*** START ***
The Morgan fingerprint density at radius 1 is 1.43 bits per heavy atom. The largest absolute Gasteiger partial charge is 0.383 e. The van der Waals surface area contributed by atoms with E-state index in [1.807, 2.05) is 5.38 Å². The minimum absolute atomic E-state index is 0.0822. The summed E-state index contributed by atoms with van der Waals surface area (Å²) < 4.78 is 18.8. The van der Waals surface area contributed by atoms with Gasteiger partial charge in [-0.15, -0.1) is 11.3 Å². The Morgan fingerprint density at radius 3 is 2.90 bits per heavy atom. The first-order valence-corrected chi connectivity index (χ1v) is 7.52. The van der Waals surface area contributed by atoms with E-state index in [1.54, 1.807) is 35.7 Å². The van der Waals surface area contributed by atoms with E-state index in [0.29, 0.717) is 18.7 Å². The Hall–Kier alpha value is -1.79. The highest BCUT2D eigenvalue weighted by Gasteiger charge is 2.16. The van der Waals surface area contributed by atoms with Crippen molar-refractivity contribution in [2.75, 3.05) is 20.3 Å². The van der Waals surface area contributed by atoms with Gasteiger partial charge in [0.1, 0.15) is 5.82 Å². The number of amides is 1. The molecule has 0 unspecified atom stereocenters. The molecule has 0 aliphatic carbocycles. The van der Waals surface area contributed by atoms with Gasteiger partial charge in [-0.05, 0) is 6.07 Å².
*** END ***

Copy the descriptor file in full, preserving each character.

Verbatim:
The Morgan fingerprint density at radius 1 is 1.43 bits per heavy atom. The largest absolute Gasteiger partial charge is 0.383 e. The van der Waals surface area contributed by atoms with E-state index in [1.807, 2.05) is 5.38 Å². The minimum absolute atomic E-state index is 0.0822. The summed E-state index contributed by atoms with van der Waals surface area (Å²) < 4.78 is 18.8. The van der Waals surface area contributed by atoms with Gasteiger partial charge in [-0.15, -0.1) is 11.3 Å². The Morgan fingerprint density at radius 3 is 2.90 bits per heavy atom. The first-order valence-corrected chi connectivity index (χ1v) is 7.52. The van der Waals surface area contributed by atoms with E-state index in [1.54, 1.807) is 35.7 Å². The van der Waals surface area contributed by atoms with E-state index in [0.29, 0.717) is 18.7 Å². The Hall–Kier alpha value is -1.79. The highest BCUT2D eigenvalue weighted by Gasteiger charge is 2.16. The van der Waals surface area contributed by atoms with Crippen molar-refractivity contribution in [2.75, 3.05) is 20.3 Å². The van der Waals surface area contributed by atoms with Gasteiger partial charge in [0.1, 0.15) is 5.82 Å². The number of amides is 1. The molecule has 0 unspecified atom stereocenters. The molecule has 0 aliphatic carbocycles. The van der Waals surface area contributed by atoms with Gasteiger partial charge in [-0.05, 0) is 6.07 Å².